It seems strange to us and slightly funny that an aristocrat expected to be dressed and undressed by their servants. What I try to show you is how expected and common it was at the time. Although Aksinya called Natalya her friend, Aksinya still expects to be waited on--that is the way of the world. Still those ways may change.
After supper, Aksinya and Natalya went back up to their rooms. Natalya undressed Aksinya and put a silk nightgown on her. She brushed out Aksinya’s short hair. After a while, Aksinya took the brush from Natalya’s hand. She told Natalya, “Put on your nightgown and come to my room.” Natalya returned quickly.
Aksinya patted the top of her bed. She sat and Aksinya began to brush her long hair. Natalya put her face in her hands, “I really wish you wouldn’t do that, mistress.”
“Tomorrow, Lady Natalya, we will begin our studies together. We will still be a Countess and a lady, but we will also be students and friends together.”
Natalya turned abruptly, “Do you really think of me as your friend?”
“Yes.” Aksinya smiled, “I never really had a friend before. You are my friend, Lady Natalya. Would you address me as, Aksinya?”
“No…no, I could never do that.”
“What if I just call you, Nata?”
“That’s what my mother called me, but I don’t think it would be allowed.”
“Allowed? Aren’t I allowed to call you whatever I desire?”
“Then, in private, I shall call you Nata. I want you to call me, Aksinya.”
“In private. Anywhere you wish, but in private would be fine.” Natalya took another deep breath, “Very well. I will try, Ak…ak…sinya.”
“Thank you, Nata. Tomorrow, we will begin a new kind of life together and in our world, it is a new thing, is it not?”
We see the normal expectation, Natalya dresses Aksinya for bed and then prepares her for bed. That's the nightgown and brushing the hair. Aksinya asks Natalya to prepare for bed and turns the tables on her. Can you see this happening. Can you see Natalya's embarrassment and Aksinya's joy. Aksinya is serving her lady-in-waiting, and the lady-in-waiting doesn't like it. This is classical culture in this time. I have even experienced similar things myself in the modern era in Europe.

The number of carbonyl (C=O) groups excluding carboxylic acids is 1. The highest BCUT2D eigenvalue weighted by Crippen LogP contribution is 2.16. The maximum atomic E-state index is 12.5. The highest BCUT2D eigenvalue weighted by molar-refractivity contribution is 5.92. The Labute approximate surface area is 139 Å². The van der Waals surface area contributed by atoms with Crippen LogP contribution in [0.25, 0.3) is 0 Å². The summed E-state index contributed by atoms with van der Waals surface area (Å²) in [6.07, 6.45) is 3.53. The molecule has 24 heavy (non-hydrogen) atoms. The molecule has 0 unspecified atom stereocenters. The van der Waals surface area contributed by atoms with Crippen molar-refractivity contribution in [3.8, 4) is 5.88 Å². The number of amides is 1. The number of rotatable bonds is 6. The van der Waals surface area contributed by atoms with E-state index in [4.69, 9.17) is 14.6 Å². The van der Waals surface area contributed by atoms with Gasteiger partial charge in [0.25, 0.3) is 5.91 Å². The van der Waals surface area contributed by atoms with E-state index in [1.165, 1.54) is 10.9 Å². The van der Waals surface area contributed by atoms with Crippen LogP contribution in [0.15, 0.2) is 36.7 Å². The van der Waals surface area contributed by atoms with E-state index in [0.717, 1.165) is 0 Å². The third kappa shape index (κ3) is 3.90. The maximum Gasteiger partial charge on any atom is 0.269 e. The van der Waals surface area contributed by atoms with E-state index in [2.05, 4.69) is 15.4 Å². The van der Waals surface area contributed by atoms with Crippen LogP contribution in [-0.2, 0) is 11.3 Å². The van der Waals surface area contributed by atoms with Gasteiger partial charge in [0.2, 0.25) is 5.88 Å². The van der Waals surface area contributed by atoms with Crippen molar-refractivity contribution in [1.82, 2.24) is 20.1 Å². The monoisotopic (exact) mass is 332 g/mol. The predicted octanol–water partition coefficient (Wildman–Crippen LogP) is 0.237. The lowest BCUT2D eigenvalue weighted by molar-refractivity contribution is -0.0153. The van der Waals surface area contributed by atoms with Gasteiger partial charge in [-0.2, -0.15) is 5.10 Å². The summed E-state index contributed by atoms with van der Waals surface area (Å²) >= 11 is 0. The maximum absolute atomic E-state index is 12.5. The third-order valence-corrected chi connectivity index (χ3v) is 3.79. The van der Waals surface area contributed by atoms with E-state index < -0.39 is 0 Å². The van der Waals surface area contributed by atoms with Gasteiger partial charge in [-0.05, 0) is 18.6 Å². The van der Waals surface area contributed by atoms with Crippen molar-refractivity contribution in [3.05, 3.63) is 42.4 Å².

Look at Aksinya's response: we will still be Countess and lady, but we will be...friends. How that small statement would make Natalya's heart soar. Yet, she is so worried about that statement, she has to ask: do you think of me as your friend? It is not so unbelievable as it is unexpected and yet so odd to Natalya who obviously had few if any friends.
Then we see, Aksinya confesses she didn't have any friends before, and we have to ask ourselves again about the Aksinya we don't know. Aksinya clenches her points with an extravagant intimacy--call me by my first name. This is culturally a big deal at the time. Thus Natalya's answer: I could never do that. Aksinya opens the bidding with the offer to call Natalya, Nata a common Russian diminutive and endearment for Natalya. Aksinya guessed right because this was what Natalya's mother called her. Natalya's answer is classic too: it wouldn't be allowed.
Then, Aksinya pulls the nobility's power--I can do whatever I want. Which is true. Natalya barely accedes, and we know she will have problems with this little rule of Aksinya's. Still, this represents the point at the end of the chapter. The main point that Aksinya has been making to Natalya the entire time. They will begin a new kind of life together, and Natalya's answer, so ambivalent--yes mistress, shows although Aksinya's thinks her feet are planted in a different place, perhaps Natalya's and, by extension, Aksinya's are really not.
The end of this little scene is an example of how I like to end a chapter. In a single dialog with a chencher, I wrap up the entire chapter. The end words convey all the emotion and effect of everything on Natalya as well as the effort of Aksinya. So in response to Aksinya's opining about the changes they will and have seen, Natalya simply says, "Yes mistress," and by that indicates that she doesn't believe the changes will or have affected her.
Tomorrow we begin a new chapter in Daemon (working title), chapter 7.